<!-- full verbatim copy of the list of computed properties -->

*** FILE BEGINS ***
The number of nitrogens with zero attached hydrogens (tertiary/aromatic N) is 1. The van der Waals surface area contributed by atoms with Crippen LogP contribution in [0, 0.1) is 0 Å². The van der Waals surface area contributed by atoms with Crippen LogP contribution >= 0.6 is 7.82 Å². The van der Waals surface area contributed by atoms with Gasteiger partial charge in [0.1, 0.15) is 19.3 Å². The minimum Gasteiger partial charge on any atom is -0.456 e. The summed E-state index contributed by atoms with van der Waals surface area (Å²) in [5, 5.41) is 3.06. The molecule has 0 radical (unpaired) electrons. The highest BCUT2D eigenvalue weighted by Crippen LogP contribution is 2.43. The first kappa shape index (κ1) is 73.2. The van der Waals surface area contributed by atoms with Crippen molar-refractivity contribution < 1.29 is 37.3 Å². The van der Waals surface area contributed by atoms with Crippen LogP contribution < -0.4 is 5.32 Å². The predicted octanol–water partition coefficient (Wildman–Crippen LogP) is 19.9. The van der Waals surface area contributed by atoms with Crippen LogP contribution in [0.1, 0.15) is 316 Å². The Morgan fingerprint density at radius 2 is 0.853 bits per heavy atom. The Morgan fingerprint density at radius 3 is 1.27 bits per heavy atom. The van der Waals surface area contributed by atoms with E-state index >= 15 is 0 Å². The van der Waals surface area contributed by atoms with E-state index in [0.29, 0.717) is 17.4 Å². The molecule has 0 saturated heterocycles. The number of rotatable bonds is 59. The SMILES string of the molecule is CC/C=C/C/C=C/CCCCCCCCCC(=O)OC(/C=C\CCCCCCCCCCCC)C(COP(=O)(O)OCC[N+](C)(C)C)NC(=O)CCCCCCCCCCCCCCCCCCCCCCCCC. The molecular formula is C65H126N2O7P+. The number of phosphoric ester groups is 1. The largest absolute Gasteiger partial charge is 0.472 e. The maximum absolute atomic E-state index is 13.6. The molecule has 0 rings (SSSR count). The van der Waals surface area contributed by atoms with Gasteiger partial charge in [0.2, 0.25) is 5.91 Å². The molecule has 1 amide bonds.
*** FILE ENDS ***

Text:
The number of nitrogens with zero attached hydrogens (tertiary/aromatic N) is 1. The van der Waals surface area contributed by atoms with Crippen LogP contribution in [0, 0.1) is 0 Å². The van der Waals surface area contributed by atoms with Crippen LogP contribution >= 0.6 is 7.82 Å². The van der Waals surface area contributed by atoms with Gasteiger partial charge in [0.1, 0.15) is 19.3 Å². The minimum Gasteiger partial charge on any atom is -0.456 e. The summed E-state index contributed by atoms with van der Waals surface area (Å²) in [5, 5.41) is 3.06. The molecule has 0 radical (unpaired) electrons. The highest BCUT2D eigenvalue weighted by Crippen LogP contribution is 2.43. The first kappa shape index (κ1) is 73.2. The van der Waals surface area contributed by atoms with Crippen molar-refractivity contribution < 1.29 is 37.3 Å². The van der Waals surface area contributed by atoms with Crippen LogP contribution < -0.4 is 5.32 Å². The predicted octanol–water partition coefficient (Wildman–Crippen LogP) is 19.9. The van der Waals surface area contributed by atoms with Crippen LogP contribution in [0.1, 0.15) is 316 Å². The Morgan fingerprint density at radius 2 is 0.853 bits per heavy atom. The Morgan fingerprint density at radius 3 is 1.27 bits per heavy atom. The van der Waals surface area contributed by atoms with E-state index >= 15 is 0 Å². The van der Waals surface area contributed by atoms with E-state index in [0.29, 0.717) is 17.4 Å². The molecule has 0 saturated heterocycles. The number of rotatable bonds is 59. The SMILES string of the molecule is CC/C=C/C/C=C/CCCCCCCCCC(=O)OC(/C=C\CCCCCCCCCCCC)C(COP(=O)(O)OCC[N+](C)(C)C)NC(=O)CCCCCCCCCCCCCCCCCCCCCCCCC. The molecular formula is C65H126N2O7P+. The number of phosphoric ester groups is 1. The largest absolute Gasteiger partial charge is 0.472 e. The maximum absolute atomic E-state index is 13.6. The molecule has 0 rings (SSSR count). The van der Waals surface area contributed by atoms with Gasteiger partial charge in [0.2, 0.25) is 5.91 Å². The molecule has 1 amide bonds.